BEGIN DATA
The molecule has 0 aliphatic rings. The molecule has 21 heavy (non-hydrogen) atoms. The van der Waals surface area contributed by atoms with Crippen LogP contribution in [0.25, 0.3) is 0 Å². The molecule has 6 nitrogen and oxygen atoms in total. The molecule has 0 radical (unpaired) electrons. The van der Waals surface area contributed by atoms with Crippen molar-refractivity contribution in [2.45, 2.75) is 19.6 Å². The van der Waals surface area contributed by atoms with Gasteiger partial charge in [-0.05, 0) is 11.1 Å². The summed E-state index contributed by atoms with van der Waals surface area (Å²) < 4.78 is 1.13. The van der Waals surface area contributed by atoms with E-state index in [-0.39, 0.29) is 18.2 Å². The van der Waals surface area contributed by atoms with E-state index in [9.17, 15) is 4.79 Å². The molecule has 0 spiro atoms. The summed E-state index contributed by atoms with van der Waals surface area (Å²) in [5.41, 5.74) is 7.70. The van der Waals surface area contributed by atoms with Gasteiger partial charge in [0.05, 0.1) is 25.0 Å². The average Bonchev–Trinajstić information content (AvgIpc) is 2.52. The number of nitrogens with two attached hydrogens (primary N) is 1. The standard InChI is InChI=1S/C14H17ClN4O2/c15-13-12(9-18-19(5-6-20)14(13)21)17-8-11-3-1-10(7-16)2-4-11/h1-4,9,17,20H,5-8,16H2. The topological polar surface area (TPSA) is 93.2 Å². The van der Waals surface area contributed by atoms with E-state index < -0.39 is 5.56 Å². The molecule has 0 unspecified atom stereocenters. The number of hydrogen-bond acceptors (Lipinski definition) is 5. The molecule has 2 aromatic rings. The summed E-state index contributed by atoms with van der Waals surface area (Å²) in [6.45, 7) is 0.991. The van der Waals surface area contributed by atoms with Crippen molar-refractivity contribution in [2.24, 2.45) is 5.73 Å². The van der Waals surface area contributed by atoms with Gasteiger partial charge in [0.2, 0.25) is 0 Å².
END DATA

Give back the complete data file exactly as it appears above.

The molecule has 0 aliphatic rings. The molecule has 21 heavy (non-hydrogen) atoms. The van der Waals surface area contributed by atoms with Crippen LogP contribution in [0.25, 0.3) is 0 Å². The molecule has 6 nitrogen and oxygen atoms in total. The molecule has 0 radical (unpaired) electrons. The van der Waals surface area contributed by atoms with Crippen molar-refractivity contribution in [2.45, 2.75) is 19.6 Å². The van der Waals surface area contributed by atoms with Gasteiger partial charge in [-0.05, 0) is 11.1 Å². The summed E-state index contributed by atoms with van der Waals surface area (Å²) < 4.78 is 1.13. The van der Waals surface area contributed by atoms with E-state index in [-0.39, 0.29) is 18.2 Å². The van der Waals surface area contributed by atoms with E-state index in [9.17, 15) is 4.79 Å². The molecule has 0 spiro atoms. The summed E-state index contributed by atoms with van der Waals surface area (Å²) in [5.41, 5.74) is 7.70. The van der Waals surface area contributed by atoms with Gasteiger partial charge in [0.05, 0.1) is 25.0 Å². The average Bonchev–Trinajstić information content (AvgIpc) is 2.52. The number of nitrogens with two attached hydrogens (primary N) is 1. The standard InChI is InChI=1S/C14H17ClN4O2/c15-13-12(9-18-19(5-6-20)14(13)21)17-8-11-3-1-10(7-16)2-4-11/h1-4,9,17,20H,5-8,16H2. The topological polar surface area (TPSA) is 93.2 Å². The van der Waals surface area contributed by atoms with E-state index < -0.39 is 5.56 Å². The molecule has 0 unspecified atom stereocenters. The number of hydrogen-bond acceptors (Lipinski definition) is 5. The molecule has 2 aromatic rings. The summed E-state index contributed by atoms with van der Waals surface area (Å²) in [6.45, 7) is 0.991. The van der Waals surface area contributed by atoms with Crippen molar-refractivity contribution in [2.24, 2.45) is 5.73 Å². The van der Waals surface area contributed by atoms with Gasteiger partial charge in [0.2, 0.25) is 0 Å².